Friday, November 8, 2013

A Pleasant Surprise - Muscat Ottonel

1469.  2011 Hillside Muscat Ottonel (VQA Okanagan Valley)

I took a look back to see how many vintages of this wine had already been added to The List and I was quite surprised to find out that were none. I say "surprised" because Boo has always had a soft spot for this wine since he says it reminds him of some of the Muscadine wines he grew up with in the American South.

The grapes have nothing to do with each other but, you know, Muscat Muscadine. Fruity, white wine that tends to carry some residual sugar. His mind just works like that.

In any event, there's an added bonus to this surprise in that I haven't added the Muscat Ottonel grape to my Wine Century Club tally either. With this "new" variety to add, I'm now hitting 165. I may hit my "doppel" membership yet.

As you might guess, Muscat Ottonel isn't the most common of grapes grown. In fact, a number of sites advise that Hillside is the only Okanagan winery producing a Muscat Ottonel wine. Hillside definitely appears to have the only varietal wine made with the grape. If anyone else is using it, they must be putting it into blends.

The grape does, however, merit a page in Jancis Robinson's (et al) tome, Wine Grapes, where it is noted that the grape is a cross of Chasselas and Muscat d'Eisenstadt (not that I've ever heard of the latter). The book also points out that wines made with Muscat Ottonel are best known from Alsace and Eastern Europe, particularly Hungary and Romania. This last fact may explain the grape's appearance in the Okanagan since the original owners of Hillside were Czech immigrants Vera and Bohumir Klokocka.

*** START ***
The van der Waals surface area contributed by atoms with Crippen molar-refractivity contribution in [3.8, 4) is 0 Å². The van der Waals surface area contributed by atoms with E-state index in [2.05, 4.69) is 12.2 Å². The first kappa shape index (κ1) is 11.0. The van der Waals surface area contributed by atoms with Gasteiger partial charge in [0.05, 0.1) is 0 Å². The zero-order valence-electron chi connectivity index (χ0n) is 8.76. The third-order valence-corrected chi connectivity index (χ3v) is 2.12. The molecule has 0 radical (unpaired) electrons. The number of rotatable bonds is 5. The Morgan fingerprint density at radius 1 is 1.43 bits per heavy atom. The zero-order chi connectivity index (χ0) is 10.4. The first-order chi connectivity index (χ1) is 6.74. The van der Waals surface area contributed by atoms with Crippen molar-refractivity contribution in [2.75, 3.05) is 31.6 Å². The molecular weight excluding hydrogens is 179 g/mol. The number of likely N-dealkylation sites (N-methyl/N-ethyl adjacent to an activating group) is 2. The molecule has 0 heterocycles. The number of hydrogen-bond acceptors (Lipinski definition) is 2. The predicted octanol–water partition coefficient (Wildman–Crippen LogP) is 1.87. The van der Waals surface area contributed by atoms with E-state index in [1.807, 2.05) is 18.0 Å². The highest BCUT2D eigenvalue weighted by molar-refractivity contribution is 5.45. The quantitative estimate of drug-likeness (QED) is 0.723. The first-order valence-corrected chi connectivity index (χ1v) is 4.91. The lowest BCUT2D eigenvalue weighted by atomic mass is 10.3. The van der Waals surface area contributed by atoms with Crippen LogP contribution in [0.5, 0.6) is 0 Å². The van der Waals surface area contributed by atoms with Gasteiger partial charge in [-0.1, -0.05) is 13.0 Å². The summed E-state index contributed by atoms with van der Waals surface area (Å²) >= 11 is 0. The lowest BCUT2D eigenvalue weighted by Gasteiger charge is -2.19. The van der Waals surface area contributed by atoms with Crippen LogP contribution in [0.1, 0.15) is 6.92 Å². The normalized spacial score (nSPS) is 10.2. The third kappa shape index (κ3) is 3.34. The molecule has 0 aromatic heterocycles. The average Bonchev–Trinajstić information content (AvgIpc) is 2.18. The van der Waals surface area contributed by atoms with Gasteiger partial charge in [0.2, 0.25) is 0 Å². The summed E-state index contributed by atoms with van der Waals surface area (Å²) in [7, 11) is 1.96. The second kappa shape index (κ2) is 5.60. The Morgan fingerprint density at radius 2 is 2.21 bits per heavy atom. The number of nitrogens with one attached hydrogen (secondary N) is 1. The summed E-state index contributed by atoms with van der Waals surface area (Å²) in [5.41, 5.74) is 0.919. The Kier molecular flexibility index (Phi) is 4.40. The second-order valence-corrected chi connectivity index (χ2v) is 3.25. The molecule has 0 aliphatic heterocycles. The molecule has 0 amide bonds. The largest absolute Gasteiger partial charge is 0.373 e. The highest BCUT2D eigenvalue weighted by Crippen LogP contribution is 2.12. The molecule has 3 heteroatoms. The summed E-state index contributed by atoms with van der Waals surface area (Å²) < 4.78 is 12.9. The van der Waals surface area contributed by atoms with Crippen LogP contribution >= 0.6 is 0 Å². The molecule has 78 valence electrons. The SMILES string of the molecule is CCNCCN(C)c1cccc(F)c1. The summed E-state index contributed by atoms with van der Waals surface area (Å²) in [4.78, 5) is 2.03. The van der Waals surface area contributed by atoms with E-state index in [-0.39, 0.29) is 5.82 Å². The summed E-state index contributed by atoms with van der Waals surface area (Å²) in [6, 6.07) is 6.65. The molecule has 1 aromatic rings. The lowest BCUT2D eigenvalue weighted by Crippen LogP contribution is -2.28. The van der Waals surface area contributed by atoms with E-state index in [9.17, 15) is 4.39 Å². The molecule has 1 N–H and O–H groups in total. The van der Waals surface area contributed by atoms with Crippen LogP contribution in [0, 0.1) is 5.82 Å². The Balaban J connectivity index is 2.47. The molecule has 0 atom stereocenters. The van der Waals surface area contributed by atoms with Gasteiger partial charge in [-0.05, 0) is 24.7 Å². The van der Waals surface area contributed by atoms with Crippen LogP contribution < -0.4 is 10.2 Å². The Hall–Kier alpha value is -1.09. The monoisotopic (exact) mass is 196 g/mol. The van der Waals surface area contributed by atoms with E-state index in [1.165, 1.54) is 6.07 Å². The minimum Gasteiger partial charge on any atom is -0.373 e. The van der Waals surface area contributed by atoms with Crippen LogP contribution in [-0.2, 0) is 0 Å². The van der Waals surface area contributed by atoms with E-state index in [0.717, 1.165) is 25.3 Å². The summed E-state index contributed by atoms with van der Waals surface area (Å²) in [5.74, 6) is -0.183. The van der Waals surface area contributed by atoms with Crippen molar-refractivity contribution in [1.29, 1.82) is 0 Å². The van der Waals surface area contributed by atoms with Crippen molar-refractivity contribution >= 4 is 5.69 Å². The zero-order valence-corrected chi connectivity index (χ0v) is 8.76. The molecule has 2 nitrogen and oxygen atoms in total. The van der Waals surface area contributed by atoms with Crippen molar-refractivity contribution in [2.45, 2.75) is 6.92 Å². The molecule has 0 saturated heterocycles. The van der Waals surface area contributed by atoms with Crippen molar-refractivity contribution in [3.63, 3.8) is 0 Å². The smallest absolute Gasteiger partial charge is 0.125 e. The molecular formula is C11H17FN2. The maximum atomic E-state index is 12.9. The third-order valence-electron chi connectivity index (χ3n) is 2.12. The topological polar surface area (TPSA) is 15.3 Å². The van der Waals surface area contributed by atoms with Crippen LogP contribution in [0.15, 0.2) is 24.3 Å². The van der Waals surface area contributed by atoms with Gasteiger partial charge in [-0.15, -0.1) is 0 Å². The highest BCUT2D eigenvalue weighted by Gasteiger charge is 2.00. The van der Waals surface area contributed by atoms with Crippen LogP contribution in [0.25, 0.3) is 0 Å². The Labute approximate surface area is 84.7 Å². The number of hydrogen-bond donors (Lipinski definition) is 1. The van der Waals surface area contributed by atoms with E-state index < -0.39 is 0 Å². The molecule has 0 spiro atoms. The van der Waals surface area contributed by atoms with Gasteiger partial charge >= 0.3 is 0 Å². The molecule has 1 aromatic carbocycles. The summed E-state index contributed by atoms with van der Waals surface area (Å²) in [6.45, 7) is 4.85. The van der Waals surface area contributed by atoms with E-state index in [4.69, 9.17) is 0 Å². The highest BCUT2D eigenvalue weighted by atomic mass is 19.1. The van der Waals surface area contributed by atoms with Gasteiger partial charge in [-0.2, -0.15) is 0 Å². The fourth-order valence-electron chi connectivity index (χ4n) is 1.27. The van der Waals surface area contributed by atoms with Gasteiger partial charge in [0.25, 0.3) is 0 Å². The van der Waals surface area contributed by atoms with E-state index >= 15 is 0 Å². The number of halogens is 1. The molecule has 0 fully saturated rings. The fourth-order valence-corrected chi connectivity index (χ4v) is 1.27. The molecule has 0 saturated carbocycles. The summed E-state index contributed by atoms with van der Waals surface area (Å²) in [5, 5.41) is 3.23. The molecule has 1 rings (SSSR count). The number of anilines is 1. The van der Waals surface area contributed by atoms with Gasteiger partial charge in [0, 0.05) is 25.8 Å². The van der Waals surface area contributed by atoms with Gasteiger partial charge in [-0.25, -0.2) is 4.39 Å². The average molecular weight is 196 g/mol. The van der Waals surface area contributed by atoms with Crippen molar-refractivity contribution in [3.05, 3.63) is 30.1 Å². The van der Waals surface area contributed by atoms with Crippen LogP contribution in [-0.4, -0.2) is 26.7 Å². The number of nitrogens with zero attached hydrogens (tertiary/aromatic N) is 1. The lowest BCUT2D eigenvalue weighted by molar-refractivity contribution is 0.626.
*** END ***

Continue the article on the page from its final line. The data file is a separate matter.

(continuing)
Interestingly enough, Muscat Ottonel was the first variety planted at the Hillside farm in the mid -1980's and the varietal wine has been somewhat of signature grape for Hillside ever since it was the first winery to open on Naramata Road back in 1990. Cult status for the wine or not, production is limited. Only 781 cases were produced with this 2011 vintage and the wine goes quickly for such an uncommon grape.

Muscat Ottonel is known for its delicate profile and I think I'll just go with a quote from Daenna Van Mulligen's Wine Scores site where she writes, "It's a wonderfully scented white, which you may want to wear as a perfume, but it tasted too good to waste." Virtually every reference or review of the wine says that it pairs perfectly with Thai food - particularly if there's a bit of bite to the dishes. It worked equally as well with our mussels - and knowing of the wine's tendency to show a bit of sweet, it allowed me to jack up the heat on the mussels.

Gotta love a wine that let's you jack up the heat so as to compliment the wine.

Now I just have to figure out why the wine hasn't made it to The List previously.

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